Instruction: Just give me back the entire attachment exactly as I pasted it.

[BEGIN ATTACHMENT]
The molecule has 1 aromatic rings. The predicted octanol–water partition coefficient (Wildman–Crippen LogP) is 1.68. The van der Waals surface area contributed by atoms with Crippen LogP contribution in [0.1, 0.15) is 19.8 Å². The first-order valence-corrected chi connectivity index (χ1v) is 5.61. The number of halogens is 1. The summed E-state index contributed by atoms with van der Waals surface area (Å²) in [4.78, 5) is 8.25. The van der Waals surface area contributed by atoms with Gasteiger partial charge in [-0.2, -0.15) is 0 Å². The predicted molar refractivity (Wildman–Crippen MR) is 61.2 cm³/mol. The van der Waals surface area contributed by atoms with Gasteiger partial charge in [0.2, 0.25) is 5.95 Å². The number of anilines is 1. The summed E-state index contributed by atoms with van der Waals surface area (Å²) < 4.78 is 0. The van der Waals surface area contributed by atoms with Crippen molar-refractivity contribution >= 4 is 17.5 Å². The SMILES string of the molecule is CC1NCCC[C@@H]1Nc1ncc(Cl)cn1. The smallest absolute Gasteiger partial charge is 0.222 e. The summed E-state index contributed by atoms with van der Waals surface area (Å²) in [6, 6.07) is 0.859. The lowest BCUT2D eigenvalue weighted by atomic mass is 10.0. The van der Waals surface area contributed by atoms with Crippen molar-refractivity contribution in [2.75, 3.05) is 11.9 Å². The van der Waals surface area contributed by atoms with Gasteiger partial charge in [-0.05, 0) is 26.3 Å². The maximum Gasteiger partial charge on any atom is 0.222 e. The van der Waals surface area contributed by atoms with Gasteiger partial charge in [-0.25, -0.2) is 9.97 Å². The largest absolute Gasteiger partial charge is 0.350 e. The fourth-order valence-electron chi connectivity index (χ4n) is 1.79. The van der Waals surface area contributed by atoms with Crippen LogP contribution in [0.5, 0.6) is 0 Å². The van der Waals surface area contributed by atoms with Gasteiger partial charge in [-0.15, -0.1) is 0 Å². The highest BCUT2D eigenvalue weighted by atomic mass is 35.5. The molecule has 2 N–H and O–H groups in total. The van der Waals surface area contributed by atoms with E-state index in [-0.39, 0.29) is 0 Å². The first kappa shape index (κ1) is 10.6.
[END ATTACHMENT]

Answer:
The molecule has 1 aromatic rings. The predicted octanol–water partition coefficient (Wildman–Crippen LogP) is 1.68. The van der Waals surface area contributed by atoms with Crippen LogP contribution in [0.1, 0.15) is 19.8 Å². The first-order valence-corrected chi connectivity index (χ1v) is 5.61. The number of halogens is 1. The summed E-state index contributed by atoms with van der Waals surface area (Å²) in [4.78, 5) is 8.25. The van der Waals surface area contributed by atoms with Gasteiger partial charge in [-0.2, -0.15) is 0 Å². The predicted molar refractivity (Wildman–Crippen MR) is 61.2 cm³/mol. The van der Waals surface area contributed by atoms with Gasteiger partial charge in [0.2, 0.25) is 5.95 Å². The number of anilines is 1. The summed E-state index contributed by atoms with van der Waals surface area (Å²) < 4.78 is 0. The van der Waals surface area contributed by atoms with Crippen molar-refractivity contribution >= 4 is 17.5 Å². The SMILES string of the molecule is CC1NCCC[C@@H]1Nc1ncc(Cl)cn1. The smallest absolute Gasteiger partial charge is 0.222 e. The summed E-state index contributed by atoms with van der Waals surface area (Å²) in [6, 6.07) is 0.859. The lowest BCUT2D eigenvalue weighted by atomic mass is 10.0. The van der Waals surface area contributed by atoms with Crippen molar-refractivity contribution in [2.75, 3.05) is 11.9 Å². The van der Waals surface area contributed by atoms with Gasteiger partial charge in [-0.05, 0) is 26.3 Å². The maximum Gasteiger partial charge on any atom is 0.222 e. The van der Waals surface area contributed by atoms with Gasteiger partial charge in [-0.25, -0.2) is 9.97 Å². The largest absolute Gasteiger partial charge is 0.350 e. The fourth-order valence-electron chi connectivity index (χ4n) is 1.79. The van der Waals surface area contributed by atoms with Crippen LogP contribution in [0.5, 0.6) is 0 Å². The van der Waals surface area contributed by atoms with Gasteiger partial charge in [-0.15, -0.1) is 0 Å². The highest BCUT2D eigenvalue weighted by atomic mass is 35.5. The molecule has 2 N–H and O–H groups in total. The van der Waals surface area contributed by atoms with E-state index in [-0.39, 0.29) is 0 Å². The first kappa shape index (κ1) is 10.6.